Many people use social media platforms such as Facebook for more than sharing personal updates. They now have become go-to outlets for news stories, particularly for younger generations. In a Media Insight polls review, 57 percent of millennials said that they get their news content from Facebook at least once per day (American Press Institute, para. 5).
However, there are differences in how groups use social networks. A 2014 Pew Research Center survey shows that Instagram is a more popular platform for Latino and black users while Pinterest is more popular among white users:
Moreover, another study by the Allstate/National Journal Heartland Monitor shows similar results. According to the survey, 60 percent of people on social media platforms share information about a local event or issue. However, the study showed that white respondents were more likely to post about events or entertainment while black users were most likely to share information about education or schools while Hispanic respondents were most likely to share news about crime or public safety (Zhou, para. 6).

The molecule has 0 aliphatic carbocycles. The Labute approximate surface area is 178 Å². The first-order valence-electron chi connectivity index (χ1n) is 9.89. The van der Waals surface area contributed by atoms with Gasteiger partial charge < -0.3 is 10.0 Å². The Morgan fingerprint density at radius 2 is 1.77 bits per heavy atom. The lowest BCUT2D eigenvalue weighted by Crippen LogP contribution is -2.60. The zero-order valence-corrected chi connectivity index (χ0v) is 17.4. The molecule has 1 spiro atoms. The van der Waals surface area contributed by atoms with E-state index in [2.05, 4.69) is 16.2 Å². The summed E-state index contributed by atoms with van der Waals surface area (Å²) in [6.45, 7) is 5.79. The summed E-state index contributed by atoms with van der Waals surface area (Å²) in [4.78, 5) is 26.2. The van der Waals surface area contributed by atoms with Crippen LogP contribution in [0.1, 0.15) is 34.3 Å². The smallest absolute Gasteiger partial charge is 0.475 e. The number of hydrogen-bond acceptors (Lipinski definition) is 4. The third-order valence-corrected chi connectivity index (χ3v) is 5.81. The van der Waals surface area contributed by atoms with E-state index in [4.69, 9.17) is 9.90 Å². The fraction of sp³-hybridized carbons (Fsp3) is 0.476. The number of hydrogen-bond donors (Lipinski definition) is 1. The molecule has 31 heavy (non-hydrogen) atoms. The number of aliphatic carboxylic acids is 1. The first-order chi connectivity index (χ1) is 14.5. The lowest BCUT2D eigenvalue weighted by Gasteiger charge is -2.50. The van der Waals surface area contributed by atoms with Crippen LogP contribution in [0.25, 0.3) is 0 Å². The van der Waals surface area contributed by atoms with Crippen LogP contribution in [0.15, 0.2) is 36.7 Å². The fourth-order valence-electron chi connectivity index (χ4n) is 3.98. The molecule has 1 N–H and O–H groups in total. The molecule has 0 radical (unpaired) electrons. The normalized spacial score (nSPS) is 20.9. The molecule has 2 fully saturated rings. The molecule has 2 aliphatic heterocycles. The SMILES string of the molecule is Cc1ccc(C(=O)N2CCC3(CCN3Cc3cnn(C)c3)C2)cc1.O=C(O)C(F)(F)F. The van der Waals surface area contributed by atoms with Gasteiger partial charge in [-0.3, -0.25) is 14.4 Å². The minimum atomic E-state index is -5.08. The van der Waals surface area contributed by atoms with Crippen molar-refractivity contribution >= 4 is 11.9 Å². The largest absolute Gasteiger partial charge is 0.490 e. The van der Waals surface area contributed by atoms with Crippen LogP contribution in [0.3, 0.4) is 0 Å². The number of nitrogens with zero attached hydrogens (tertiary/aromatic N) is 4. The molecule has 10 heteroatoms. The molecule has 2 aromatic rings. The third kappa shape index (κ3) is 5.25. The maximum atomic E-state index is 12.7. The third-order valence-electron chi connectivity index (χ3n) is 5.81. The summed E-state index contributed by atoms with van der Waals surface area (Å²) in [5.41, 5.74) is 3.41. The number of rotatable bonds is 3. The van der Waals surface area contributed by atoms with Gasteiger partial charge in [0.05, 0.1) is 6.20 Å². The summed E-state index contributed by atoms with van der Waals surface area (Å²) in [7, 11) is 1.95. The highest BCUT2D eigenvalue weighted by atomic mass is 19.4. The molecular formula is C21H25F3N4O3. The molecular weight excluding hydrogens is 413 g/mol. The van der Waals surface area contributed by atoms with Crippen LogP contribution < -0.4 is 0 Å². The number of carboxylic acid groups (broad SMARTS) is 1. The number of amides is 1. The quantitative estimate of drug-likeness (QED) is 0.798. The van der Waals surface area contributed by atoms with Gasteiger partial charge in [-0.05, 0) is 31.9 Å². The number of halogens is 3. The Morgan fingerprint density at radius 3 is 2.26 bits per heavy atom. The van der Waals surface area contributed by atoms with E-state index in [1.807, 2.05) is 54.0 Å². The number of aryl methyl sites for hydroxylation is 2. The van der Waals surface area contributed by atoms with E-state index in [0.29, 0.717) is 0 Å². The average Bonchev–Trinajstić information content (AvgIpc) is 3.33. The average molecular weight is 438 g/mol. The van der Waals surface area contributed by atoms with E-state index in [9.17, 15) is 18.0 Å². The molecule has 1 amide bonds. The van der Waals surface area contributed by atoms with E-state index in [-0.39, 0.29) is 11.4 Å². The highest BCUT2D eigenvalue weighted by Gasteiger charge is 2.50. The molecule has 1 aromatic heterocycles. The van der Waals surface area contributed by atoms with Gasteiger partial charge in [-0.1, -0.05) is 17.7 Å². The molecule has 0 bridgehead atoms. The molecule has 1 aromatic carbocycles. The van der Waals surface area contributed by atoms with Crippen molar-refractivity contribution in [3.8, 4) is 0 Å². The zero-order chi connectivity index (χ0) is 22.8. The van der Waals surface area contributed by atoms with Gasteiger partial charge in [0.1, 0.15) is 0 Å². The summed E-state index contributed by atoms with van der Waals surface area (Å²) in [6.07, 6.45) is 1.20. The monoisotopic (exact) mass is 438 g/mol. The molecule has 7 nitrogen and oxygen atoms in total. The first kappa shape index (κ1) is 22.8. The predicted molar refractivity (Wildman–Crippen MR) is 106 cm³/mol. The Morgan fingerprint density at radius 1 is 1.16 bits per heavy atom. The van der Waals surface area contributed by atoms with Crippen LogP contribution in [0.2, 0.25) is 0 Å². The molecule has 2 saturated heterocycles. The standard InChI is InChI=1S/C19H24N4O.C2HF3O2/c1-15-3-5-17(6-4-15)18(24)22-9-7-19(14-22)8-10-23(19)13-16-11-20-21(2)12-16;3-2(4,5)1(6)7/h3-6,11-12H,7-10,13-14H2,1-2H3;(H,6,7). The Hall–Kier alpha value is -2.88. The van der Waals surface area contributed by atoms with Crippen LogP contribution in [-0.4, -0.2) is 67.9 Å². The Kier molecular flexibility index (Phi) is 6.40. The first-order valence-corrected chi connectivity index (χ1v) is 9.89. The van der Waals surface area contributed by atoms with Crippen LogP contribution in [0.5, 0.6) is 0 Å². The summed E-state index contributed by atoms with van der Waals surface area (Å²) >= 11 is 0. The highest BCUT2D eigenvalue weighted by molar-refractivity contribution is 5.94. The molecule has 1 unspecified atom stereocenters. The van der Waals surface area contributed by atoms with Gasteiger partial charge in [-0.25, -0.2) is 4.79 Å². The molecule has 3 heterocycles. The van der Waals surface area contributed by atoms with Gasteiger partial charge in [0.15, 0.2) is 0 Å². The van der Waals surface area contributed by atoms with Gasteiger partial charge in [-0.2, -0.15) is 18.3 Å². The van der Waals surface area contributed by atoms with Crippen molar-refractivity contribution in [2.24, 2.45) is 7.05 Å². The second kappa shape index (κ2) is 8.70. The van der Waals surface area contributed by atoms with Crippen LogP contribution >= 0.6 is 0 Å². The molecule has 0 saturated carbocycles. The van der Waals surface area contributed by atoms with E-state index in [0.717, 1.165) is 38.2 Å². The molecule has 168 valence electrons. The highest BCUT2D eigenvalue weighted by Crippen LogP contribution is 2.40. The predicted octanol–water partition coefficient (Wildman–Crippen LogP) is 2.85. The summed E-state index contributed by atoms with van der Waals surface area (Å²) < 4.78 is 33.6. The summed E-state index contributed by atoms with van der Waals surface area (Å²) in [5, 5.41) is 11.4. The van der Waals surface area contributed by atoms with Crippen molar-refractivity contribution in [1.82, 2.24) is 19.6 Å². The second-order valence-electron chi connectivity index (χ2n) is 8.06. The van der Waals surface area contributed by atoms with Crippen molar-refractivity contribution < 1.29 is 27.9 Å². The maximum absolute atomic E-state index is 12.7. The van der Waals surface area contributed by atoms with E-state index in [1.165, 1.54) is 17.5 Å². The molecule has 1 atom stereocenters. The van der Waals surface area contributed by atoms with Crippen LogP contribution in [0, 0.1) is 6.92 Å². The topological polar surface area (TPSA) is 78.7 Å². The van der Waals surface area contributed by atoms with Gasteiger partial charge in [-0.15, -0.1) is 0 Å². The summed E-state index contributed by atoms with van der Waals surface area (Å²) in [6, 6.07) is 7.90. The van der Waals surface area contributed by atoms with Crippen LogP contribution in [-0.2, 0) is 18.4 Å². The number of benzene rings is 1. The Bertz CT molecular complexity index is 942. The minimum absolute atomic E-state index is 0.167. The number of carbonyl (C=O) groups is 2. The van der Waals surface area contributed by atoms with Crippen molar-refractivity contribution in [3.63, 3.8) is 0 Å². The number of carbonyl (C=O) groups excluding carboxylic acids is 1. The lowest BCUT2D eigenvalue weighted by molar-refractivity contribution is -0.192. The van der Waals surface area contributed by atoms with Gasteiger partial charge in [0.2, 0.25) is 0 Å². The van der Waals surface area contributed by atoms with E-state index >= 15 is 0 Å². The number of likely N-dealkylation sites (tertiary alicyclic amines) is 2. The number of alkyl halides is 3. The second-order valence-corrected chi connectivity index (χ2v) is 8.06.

As marketers, it is important to know how social media plays a big role in how groups learn about the world. Reading content is not a passive or random choice, and understanding where and how groups make decisions on content depends on which social media platforms that members of groups consider to be reliable. Marketers need to take conscious steps in making sure they create content where minority groups play an active part in participating in the engagement process.
Because while social media may not always facilitate conversation, it does play a factor in how that conversation starts.
American Press Institute (2015, Aug. 21). “Race, ethnicity and the use of social media for news.” Retrieved January 24, 2016, from https://www.americanpressinstitute.org/publications/reports/survey-research/race-ethnicity-social-media-news/
Krogstad, J. (2015, Feb. 3). “Social media preferences vary by race and ethnicity.” Pew Research Center. Retrieved January 24, 2016 from http://www.pewresearch.org/fact-tank/2015/02/03/social-media-preferences-vary-by-race-and-ethnicity/
Zhou, L. (2015, Oct. 5). “How race influences social media sharing.” Atlantic. Retrieved January 24, 2016, from http://www.theatlantic.com/technology/archive/2015/10/race-social-media/408889/